Downloading data from my FURUNO GP-30 gave me no problems. But it took me long time to figure out why I coudn't upload waypoints and routes to the GP-30 via the serial port in my ThinkPad T30.
I tried nearly everything tested the cable, tested a lot of different software and even wrote a little c-program to communicate with the serial port. I also tried a serial-to-usb converter with no results. Then I stumbled over this RS232 Tutorial.
According to this - serial ports are not just serial port but can be divided into three general categories:
The types of driver ICs used in serial ports can be divided into three general categories:
* Drivers which require plus (+) and minus (-) voltage power supplies such as the 1488 series of interface integrated circuits. (Most desktop and tower PCs use this type of driver.)
* Low power drivers which require one +5 volt power supply. This type of driver has an internal charge pump for voltage conversion. (Many industrial microprocessor controls use this type of driver.)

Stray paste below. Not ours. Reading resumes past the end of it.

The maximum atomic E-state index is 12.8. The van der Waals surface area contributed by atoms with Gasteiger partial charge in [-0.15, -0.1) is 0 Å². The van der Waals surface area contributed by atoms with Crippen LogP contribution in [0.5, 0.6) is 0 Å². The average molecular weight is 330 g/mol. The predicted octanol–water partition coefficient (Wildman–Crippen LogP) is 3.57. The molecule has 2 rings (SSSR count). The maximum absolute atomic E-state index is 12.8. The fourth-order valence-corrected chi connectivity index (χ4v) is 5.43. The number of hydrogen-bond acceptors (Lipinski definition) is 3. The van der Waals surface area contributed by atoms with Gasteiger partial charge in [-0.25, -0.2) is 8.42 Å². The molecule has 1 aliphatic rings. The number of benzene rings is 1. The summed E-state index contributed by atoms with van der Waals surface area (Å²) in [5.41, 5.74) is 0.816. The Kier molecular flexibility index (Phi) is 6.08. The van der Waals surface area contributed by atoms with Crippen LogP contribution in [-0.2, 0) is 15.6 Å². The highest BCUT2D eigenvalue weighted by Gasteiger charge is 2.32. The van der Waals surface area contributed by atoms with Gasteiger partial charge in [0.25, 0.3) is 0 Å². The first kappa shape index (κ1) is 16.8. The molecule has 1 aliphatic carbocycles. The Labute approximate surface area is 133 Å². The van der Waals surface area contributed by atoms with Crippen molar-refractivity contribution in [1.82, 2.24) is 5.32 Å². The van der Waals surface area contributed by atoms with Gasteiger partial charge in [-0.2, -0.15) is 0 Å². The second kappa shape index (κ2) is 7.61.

* Low voltage (3.3 v) and low power drivers which meet the EIA-562 Standard. (Used on notebooks and laptops.)
Then I installed the waypoint upload software to my ten years old Compaq Presario and suddenly I could upload routes and waypoints but only via the on board serial port. The serial-to-usb converter didn't still work.
So if people experience no result trying to upload data to these old GP-30's from their notebooks and laptops. Then I think it could be a matter of these Low voltage ports not are able to provide the FURUNO device with enough voltage. See the above RS232 Tutorial.